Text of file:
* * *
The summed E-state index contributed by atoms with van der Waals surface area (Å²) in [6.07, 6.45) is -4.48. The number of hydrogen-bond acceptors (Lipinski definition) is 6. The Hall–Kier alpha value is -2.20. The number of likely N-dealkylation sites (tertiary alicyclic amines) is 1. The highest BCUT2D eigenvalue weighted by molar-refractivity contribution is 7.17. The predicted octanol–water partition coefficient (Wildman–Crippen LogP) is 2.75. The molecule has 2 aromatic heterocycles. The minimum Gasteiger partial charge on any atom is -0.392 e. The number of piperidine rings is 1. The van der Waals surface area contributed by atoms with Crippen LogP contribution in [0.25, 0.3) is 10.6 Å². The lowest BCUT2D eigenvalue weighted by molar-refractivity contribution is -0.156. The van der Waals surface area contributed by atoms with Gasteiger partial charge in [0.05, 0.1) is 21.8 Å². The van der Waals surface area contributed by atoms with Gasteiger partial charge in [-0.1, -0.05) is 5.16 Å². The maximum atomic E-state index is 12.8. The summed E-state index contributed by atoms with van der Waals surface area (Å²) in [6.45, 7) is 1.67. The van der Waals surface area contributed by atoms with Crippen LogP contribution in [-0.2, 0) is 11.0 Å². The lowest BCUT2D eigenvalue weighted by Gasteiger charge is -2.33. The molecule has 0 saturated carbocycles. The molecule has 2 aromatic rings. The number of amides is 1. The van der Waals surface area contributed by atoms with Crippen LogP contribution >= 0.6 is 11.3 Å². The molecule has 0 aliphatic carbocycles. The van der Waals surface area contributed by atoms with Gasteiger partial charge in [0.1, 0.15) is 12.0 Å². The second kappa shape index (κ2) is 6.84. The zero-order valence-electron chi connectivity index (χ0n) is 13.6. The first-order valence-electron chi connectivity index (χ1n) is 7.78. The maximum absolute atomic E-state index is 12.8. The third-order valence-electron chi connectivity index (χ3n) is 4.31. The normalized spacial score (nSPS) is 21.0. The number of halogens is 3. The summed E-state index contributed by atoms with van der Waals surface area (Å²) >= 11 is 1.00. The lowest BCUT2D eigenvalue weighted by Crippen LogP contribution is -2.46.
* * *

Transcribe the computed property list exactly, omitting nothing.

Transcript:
The summed E-state index contributed by atoms with van der Waals surface area (Å²) in [6.07, 6.45) is -4.48. The number of hydrogen-bond acceptors (Lipinski definition) is 6. The Hall–Kier alpha value is -2.20. The number of likely N-dealkylation sites (tertiary alicyclic amines) is 1. The highest BCUT2D eigenvalue weighted by molar-refractivity contribution is 7.17. The predicted octanol–water partition coefficient (Wildman–Crippen LogP) is 2.75. The molecule has 2 aromatic heterocycles. The minimum Gasteiger partial charge on any atom is -0.392 e. The number of piperidine rings is 1. The van der Waals surface area contributed by atoms with Crippen LogP contribution in [0.25, 0.3) is 10.6 Å². The lowest BCUT2D eigenvalue weighted by molar-refractivity contribution is -0.156. The van der Waals surface area contributed by atoms with Gasteiger partial charge in [0.05, 0.1) is 21.8 Å². The van der Waals surface area contributed by atoms with Gasteiger partial charge in [-0.1, -0.05) is 5.16 Å². The maximum atomic E-state index is 12.8. The summed E-state index contributed by atoms with van der Waals surface area (Å²) in [6.45, 7) is 1.67. The van der Waals surface area contributed by atoms with Crippen LogP contribution in [-0.2, 0) is 11.0 Å². The lowest BCUT2D eigenvalue weighted by Gasteiger charge is -2.33. The molecule has 0 saturated carbocycles. The molecule has 2 aromatic rings. The number of amides is 1. The van der Waals surface area contributed by atoms with Crippen LogP contribution >= 0.6 is 11.3 Å². The molecule has 0 aliphatic carbocycles. The van der Waals surface area contributed by atoms with Gasteiger partial charge in [0.1, 0.15) is 12.0 Å². The second kappa shape index (κ2) is 6.84. The zero-order valence-electron chi connectivity index (χ0n) is 13.6. The first-order valence-electron chi connectivity index (χ1n) is 7.78. The maximum absolute atomic E-state index is 12.8. The third-order valence-electron chi connectivity index (χ3n) is 4.31. The normalized spacial score (nSPS) is 21.0. The number of halogens is 3. The summed E-state index contributed by atoms with van der Waals surface area (Å²) >= 11 is 1.00. The lowest BCUT2D eigenvalue weighted by Crippen LogP contribution is -2.46.